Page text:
Dehydrator beef jerky

Discussion in 'Food Forum' started by dubltap, Oct 22, 2005.

  1. dubltap

    dubltap

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    My brother in law just gave me a Nesco dehydrator but it has no instructions. The temp control goes to 145*f and it is the model with the fan. Anyone know how long it take to do beef jerky?
     
  2. LAWDOGKMS

    LAWDOGKMS

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    First step when dealing with a product, is to go straight to the manufacturer.:)

    On Nesco's website, find "your model", click the link, and the "user" manual are in PDF Format on the bottom of the page..

    The manual in PDF format goes into detail on how to, and how long to dry just about anything..

    http://www.nesco.com/products/?category=300

    Here's some text I pasted from the user manual from one of the models..:


    6. Dry meats in your Nesco American Harvest dehydrator. Depending on meat thickness, dehydrator load and humidity, it will take from 4 to 15 hours to dry. However, other brand dehydrators may take longer to dry nd additional care must be used.
     

  3. Davegrave

    Davegrave Dapper Dan

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    Oh, boy. Jerky. I loves me some jerky.

    It depends on how thick you cut it. I cut it quite thin, but not thin enough that it ends up crispy like potato chips. I like some chew. Freeze it partway. It'll be easier to slice. Notice I said PARTWAY. Don't forget it in there, or it'll go from easier to slice to impossible to slice in a matter of an extra hour or two.

    Anyway, assuming you already have a good marinade recipie, (if not, I'll give you one if you ask).
    After the meat is sliced, soak it in your marinade. 12 hours at least. Lay out in single layers on your trays, not quite touching each other. Stack the trays up and go on about your busniness. I'd go a little under the 145 degrees. Maybe 135-140.

    After about 6 hours or so, pull it all apart and examine. The stuff down low, close to the heat source/fan will be dryer than whats up top. Rotate the trays to even the balance of things so they all dry at a somewhat even rate. Rotate every couple of hours. And keep an eye out. When you start having pieces that are ready, pull them and put them in a zip lock bag. When I do it, it's not batch 1, batch 2. It's a constant rotation. When some is ready, I pull it and replace it with raw meat. You should be able to start pulling out select thin pieces after 12-14 hours or so. Less if it's super thin.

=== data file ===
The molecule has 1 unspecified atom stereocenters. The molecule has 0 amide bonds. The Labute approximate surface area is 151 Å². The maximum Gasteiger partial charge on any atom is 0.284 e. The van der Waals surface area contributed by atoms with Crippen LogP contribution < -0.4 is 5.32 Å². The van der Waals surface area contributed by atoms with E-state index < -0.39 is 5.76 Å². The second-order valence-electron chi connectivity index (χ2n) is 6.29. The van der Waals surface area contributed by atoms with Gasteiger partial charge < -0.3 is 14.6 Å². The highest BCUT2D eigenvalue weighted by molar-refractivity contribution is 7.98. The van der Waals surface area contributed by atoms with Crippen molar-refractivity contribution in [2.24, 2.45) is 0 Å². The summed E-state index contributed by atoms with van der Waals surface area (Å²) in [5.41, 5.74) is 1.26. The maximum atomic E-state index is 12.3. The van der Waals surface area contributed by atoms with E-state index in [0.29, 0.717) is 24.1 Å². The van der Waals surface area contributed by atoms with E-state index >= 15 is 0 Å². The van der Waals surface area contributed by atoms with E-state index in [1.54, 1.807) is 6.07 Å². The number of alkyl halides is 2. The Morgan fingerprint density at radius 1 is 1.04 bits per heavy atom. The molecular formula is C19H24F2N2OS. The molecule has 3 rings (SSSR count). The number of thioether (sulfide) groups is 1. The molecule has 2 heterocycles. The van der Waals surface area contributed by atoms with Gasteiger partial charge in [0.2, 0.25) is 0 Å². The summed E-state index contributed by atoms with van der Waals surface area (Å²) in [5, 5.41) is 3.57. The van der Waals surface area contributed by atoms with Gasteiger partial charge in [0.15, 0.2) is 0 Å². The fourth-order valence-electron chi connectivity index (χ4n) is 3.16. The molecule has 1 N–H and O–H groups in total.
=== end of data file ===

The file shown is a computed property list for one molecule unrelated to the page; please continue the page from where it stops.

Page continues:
It's sounds like a lot of work and watching. But after the meat is cut and in the marinade, the other steps only take 2-5 minutes to do. The rest is just remembering to get up from watching MASH re-runs to rotate and check your jerky.

    One more thing. Get VERY LEAN meat. A lesser quality for a roast is a better quality for jerky. The fat marbling that makes a roast juicy and delicious, makes jerky go rancid faster. The outer layer of fat is fine, that gets trimmed. I don't remember for sure, but I think I use top round. Maybe bottom. I'd know it if I saw it.

    Have fun.

    Who'd have thought that my longest post on GT would end up being about beef jerky. Just goes to show: You can put a gun in a fat guys hand, but you can't take the lingering thoughts about food from his mind
     
  4. Davegrave

    Davegrave Dapper Dan

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    Wow, mine is fanless. The fan sure speeds things up. So follow my advice, but start checking sooner :)
    Turn it down another 5 degrees from what I said too. I don't think you want it to dry out too fast.
     
  5. dubltap

    dubltap

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    LOL, Hey thanks.
    I bought 8# of london broil for the jerky and it marinating right now. So I will do the deed tomorrow. Thanks for the info.;)
     
  6. tat2guy

    tat2guy NRA Life Member Silver Member

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    If you leave it too long and it freezes solid, you can easily slice it on a bandsaw!

    Make sure that before you do, you ask someone, "Hey, ya know how to make a cow sound like a cat?" then throw it on the saw- Meeeeeeeeoooooooooowwwww!